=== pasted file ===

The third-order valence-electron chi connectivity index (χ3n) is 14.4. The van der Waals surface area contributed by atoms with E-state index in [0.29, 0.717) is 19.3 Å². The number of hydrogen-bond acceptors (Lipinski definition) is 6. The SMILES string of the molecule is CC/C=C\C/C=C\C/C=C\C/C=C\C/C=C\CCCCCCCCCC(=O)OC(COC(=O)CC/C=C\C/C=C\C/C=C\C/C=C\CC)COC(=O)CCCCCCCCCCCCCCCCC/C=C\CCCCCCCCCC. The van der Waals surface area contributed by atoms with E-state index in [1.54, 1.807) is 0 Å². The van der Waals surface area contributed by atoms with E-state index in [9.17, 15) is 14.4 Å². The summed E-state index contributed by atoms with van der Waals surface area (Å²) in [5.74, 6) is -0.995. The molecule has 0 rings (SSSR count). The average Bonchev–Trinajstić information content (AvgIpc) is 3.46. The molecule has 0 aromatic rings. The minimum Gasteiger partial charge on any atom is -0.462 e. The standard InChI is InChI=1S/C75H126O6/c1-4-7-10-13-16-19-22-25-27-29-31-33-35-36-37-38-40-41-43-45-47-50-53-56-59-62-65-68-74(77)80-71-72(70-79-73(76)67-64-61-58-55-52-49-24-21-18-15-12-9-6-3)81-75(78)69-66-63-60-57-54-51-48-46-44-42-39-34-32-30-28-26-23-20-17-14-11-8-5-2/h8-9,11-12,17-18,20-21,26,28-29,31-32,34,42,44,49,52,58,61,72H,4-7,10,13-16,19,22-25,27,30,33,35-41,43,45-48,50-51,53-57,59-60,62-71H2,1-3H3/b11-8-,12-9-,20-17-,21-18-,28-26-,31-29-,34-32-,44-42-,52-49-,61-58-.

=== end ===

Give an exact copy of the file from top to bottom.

The third-order valence-electron chi connectivity index (χ3n) is 14.4. The van der Waals surface area contributed by atoms with E-state index in [0.29, 0.717) is 19.3 Å². The number of hydrogen-bond acceptors (Lipinski definition) is 6. The SMILES string of the molecule is CC/C=C\C/C=C\C/C=C\C/C=C\C/C=C\CCCCCCCCCC(=O)OC(COC(=O)CC/C=C\C/C=C\C/C=C\C/C=C\CC)COC(=O)CCCCCCCCCCCCCCCCC/C=C\CCCCCCCCCC. The van der Waals surface area contributed by atoms with E-state index in [1.54, 1.807) is 0 Å². The van der Waals surface area contributed by atoms with E-state index in [9.17, 15) is 14.4 Å². The summed E-state index contributed by atoms with van der Waals surface area (Å²) in [5.74, 6) is -0.995. The molecule has 0 rings (SSSR count). The average Bonchev–Trinajstić information content (AvgIpc) is 3.46. The molecule has 0 aromatic rings. The minimum Gasteiger partial charge on any atom is -0.462 e. The standard InChI is InChI=1S/C75H126O6/c1-4-7-10-13-16-19-22-25-27-29-31-33-35-36-37-38-40-41-43-45-47-50-53-56-59-62-65-68-74(77)80-71-72(70-79-73(76)67-64-61-58-55-52-49-24-21-18-15-12-9-6-3)81-75(78)69-66-63-60-57-54-51-48-46-44-42-39-34-32-30-28-26-23-20-17-14-11-8-5-2/h8-9,11-12,17-18,20-21,26,28-29,31-32,34,42,44,49,52,58,61,72H,4-7,10,13-16,19,22-25,27,30,33,35-41,43,45-48,50-51,53-57,59-60,62-71H2,1-3H3/b11-8-,12-9-,20-17-,21-18-,28-26-,31-29-,34-32-,44-42-,52-49-,61-58-.